Boston Bad Boy Turned Actor And Producer
March 23, 2012 by staff
Boston Bad Boy Turned Actor And Producer, Mark Wahlberg pushes away a bread bowl and drops his head on folded arms. He’s clearly a little run-down. His 2-year-old son, Michael, isn’t adjusting well to the new baby in the family, 1-month-old Brendan.
He has four television projects with HBO. He recently wrapped shooting on Peter Jackson’s “The Lovely Bones” and has been promoting his latest film, “Max Payne,” even stopping by “Saturday Night Live” to spoof himself this past weekend.
Oh, and he has taken up golf. “I love staying busy, but even for me, this is crazy,” he says from the booth of his favorite restaurant, The Polo Lounge. “I’m still a ‘grass is always greener’ guy. I can’t let a good project go. I came from a place where we didn’t have much at home, so I tend to put a lot on my plate.”
Which may explain how the criminal-turned-rapper-turned-actor, 37, has quietly become one of the more powerful – and unlikely – dealmakers in Hollywood.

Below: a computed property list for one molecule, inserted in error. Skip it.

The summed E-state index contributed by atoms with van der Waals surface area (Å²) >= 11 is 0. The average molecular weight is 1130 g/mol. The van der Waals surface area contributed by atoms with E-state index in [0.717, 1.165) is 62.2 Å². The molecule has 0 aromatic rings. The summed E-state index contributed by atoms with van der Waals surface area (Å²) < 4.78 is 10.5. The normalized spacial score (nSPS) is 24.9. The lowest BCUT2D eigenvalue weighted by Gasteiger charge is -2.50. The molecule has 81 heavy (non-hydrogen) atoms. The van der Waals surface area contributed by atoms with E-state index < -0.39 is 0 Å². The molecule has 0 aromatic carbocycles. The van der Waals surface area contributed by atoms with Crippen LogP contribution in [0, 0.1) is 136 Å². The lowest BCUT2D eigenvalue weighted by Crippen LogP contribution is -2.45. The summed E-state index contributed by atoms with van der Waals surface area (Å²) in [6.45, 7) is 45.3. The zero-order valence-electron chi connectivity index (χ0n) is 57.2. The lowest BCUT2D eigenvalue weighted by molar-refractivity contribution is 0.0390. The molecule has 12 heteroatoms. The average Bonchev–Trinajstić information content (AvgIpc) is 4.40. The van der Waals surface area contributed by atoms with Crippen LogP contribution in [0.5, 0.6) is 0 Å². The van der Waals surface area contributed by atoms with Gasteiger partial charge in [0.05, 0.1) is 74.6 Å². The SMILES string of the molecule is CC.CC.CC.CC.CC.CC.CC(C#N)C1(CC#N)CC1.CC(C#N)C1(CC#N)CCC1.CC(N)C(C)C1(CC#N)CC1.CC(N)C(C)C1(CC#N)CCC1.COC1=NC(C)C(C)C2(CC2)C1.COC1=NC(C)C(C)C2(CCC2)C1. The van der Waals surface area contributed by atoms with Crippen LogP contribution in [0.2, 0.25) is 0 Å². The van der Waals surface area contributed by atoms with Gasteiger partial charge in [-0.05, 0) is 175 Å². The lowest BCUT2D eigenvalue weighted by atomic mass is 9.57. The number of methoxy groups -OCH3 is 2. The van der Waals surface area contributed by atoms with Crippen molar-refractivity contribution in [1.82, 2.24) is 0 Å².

The success of his largely autobiographical series “Entourage,” for which he is executive producer, has friends and colleagues begging for cameos on the show; he just gave a part to Martin Scorsese. He produces the HBO drama “In Treatment” and has two more series in the works. When he accepts a film role (and secures his typical $10 million salary), a movie is on the fast track to production. If anything, he’s living beyond the means of his “Entourage” counterpart, Vincent Chase.
Still, there remains much of the Boston boy in Wahlberg. Though he has shrugged off the thug reputation that made him a successful rapper and Calvin Klein underwear model, he remains proudly rough around the edges. Expletives are his favorite adjectives. When paparazzi try to follow him home, he’s not shy about getting out of the car to confront them.
“Where I come from,” he says, “people didn’t follow you home to take your picture.”
And he can’t play the introvert for too long. After portraying an introspective math teacher for M. Night Shyamalan’s “The Happening,” Wahlberg needed a role “where I blew (expletive) up,” he says, awake now, banging on the table as silverware flies out of place. “I’m older, a parent. I’m trying to do more than just act. But I occasionally still need to raise my voice on screen.”
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